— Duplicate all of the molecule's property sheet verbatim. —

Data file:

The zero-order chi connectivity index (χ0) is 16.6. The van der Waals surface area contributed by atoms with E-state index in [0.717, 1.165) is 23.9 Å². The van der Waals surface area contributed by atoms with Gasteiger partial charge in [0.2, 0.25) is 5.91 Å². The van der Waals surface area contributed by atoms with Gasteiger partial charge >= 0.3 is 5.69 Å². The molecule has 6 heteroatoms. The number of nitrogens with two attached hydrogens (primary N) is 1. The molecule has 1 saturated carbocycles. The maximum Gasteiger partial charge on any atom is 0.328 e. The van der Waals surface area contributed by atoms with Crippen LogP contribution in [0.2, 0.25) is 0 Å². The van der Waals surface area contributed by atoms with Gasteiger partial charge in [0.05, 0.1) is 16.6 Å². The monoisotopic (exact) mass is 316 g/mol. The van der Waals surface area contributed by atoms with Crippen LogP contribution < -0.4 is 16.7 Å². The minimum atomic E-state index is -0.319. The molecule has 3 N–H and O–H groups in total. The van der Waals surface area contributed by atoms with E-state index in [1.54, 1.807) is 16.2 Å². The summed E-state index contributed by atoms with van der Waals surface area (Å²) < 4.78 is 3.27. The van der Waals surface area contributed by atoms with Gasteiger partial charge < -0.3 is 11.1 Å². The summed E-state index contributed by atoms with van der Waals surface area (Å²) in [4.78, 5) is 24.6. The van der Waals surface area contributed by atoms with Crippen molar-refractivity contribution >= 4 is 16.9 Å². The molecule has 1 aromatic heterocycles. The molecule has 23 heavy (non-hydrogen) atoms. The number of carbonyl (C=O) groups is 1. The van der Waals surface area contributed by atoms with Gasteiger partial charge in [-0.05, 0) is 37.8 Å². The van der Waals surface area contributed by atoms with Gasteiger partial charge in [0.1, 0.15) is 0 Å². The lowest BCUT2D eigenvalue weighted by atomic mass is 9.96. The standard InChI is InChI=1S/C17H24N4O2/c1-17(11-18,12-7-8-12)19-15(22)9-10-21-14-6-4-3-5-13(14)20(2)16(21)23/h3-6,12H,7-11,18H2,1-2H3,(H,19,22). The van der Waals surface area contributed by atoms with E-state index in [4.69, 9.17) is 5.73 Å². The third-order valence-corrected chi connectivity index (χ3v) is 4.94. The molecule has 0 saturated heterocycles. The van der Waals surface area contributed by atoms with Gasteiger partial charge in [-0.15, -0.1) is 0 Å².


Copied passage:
The zero-order chi connectivity index (χ0) is 16.6. The van der Waals surface area contributed by atoms with E-state index in [0.717, 1.165) is 23.9 Å². The van der Waals surface area contributed by atoms with Gasteiger partial charge in [0.2, 0.25) is 5.91 Å². The van der Waals surface area contributed by atoms with Gasteiger partial charge >= 0.3 is 5.69 Å². The molecule has 6 heteroatoms. The number of nitrogens with two attached hydrogens (primary N) is 1. The molecule has 1 saturated carbocycles. The maximum Gasteiger partial charge on any atom is 0.328 e. The van der Waals surface area contributed by atoms with Crippen LogP contribution in [0.2, 0.25) is 0 Å². The van der Waals surface area contributed by atoms with Gasteiger partial charge in [0.05, 0.1) is 16.6 Å². The monoisotopic (exact) mass is 316 g/mol. The van der Waals surface area contributed by atoms with Crippen LogP contribution < -0.4 is 16.7 Å². The minimum atomic E-state index is -0.319. The molecule has 3 N–H and O–H groups in total. The van der Waals surface area contributed by atoms with E-state index in [1.54, 1.807) is 16.2 Å². The summed E-state index contributed by atoms with van der Waals surface area (Å²) < 4.78 is 3.27. The van der Waals surface area contributed by atoms with Gasteiger partial charge < -0.3 is 11.1 Å². The summed E-state index contributed by atoms with van der Waals surface area (Å²) in [4.78, 5) is 24.6. The van der Waals surface area contributed by atoms with Crippen molar-refractivity contribution >= 4 is 16.9 Å². The molecule has 1 aromatic heterocycles. The molecule has 23 heavy (non-hydrogen) atoms. The number of carbonyl (C=O) groups is 1. The van der Waals surface area contributed by atoms with Gasteiger partial charge in [-0.05, 0) is 37.8 Å². The van der Waals surface area contributed by atoms with Gasteiger partial charge in [0.1, 0.15) is 0 Å². The lowest BCUT2D eigenvalue weighted by atomic mass is 9.96. The standard InChI is InChI=1S/C17H24N4O2/c1-17(11-18,12-7-8-12)19-15(22)9-10-21-14-6-4-3-5-13(14)20(2)16(21)23/h3-6,12H,7-11,18H2,1-2H3,(H,19,22). The van der Waals surface area contributed by atoms with E-state index in [4.69, 9.17) is 5.73 Å². The third-order valence-corrected chi connectivity index (χ3v) is 4.94. The molecule has 0 saturated heterocycles. The van der Waals surface area contributed by atoms with Gasteiger partial charge in [-0.15, -0.1) is 0 Å².